13 – His throat wasn’t an open grave; He called people out from the grave. When He died people sprung forth from their graves, and when He returns we will all come out of our graves. His tongue spoke no deceit and His lips had no poison, His words were Spirit and Life.
14 – His mouth was full of praising His Father and His bitterness was sorrow for those that had caused curses upon themselves.
15 – His gave His own feet to be shed blood for those who didn’t even love Him.
16 – In His path are resurrection and joy.
17 – Jesus is the Prince of Peace.
18 – Jesus only had eyes for His Father’s will, and for your salvation He said to the Father, not my will but thine be done.
Jesus was like us in that He had human flesh, but He was not like us in that He had no sin. Against the backdrop of all we have seen here, we can surely see that Jesus is the most beautiful, wonderful, marvelous, awesome being in the universe, and He bids us to come to Him. If we receive Him, He will receive us into glory.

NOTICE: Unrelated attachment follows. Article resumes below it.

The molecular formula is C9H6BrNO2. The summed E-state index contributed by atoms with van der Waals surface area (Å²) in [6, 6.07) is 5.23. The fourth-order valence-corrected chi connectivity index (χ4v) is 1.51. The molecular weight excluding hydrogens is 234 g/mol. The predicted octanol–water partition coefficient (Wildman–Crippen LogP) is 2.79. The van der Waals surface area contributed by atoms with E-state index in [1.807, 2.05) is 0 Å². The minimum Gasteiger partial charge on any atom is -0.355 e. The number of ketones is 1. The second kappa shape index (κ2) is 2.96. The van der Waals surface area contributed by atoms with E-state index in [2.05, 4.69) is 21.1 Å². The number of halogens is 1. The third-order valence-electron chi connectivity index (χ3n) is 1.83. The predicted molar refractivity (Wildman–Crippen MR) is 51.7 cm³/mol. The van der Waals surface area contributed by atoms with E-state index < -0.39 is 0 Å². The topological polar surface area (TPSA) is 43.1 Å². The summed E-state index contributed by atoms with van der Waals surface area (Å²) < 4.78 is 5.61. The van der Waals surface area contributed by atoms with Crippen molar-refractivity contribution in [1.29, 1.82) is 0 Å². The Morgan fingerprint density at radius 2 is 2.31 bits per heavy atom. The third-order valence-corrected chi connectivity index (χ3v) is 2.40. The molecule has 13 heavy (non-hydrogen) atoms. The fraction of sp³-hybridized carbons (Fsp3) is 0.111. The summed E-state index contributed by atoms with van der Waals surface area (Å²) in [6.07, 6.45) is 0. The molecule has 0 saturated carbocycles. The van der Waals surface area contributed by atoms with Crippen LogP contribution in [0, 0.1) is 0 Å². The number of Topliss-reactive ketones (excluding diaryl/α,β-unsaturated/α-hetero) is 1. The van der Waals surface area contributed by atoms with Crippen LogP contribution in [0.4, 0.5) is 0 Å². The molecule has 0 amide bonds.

In this passage I see my own sin, and I see my only Savior.
It is Jesus that I want, it is Jesus that I must have, it is Jesus that will truly fulfill me, it is Jesus that will pay the penalty for me, it is Jesus who will be righteousness for me, it is Jesus to whom I owe my love and my life, it is Jesus who will set me free, it is Jesus who will bring me back from the dead, it is Jesus who will give me eternal life. Jesus is what I need, how about you?
Labels: Bible, Church, Gospel, Paul, Romans, Sermon, Think About It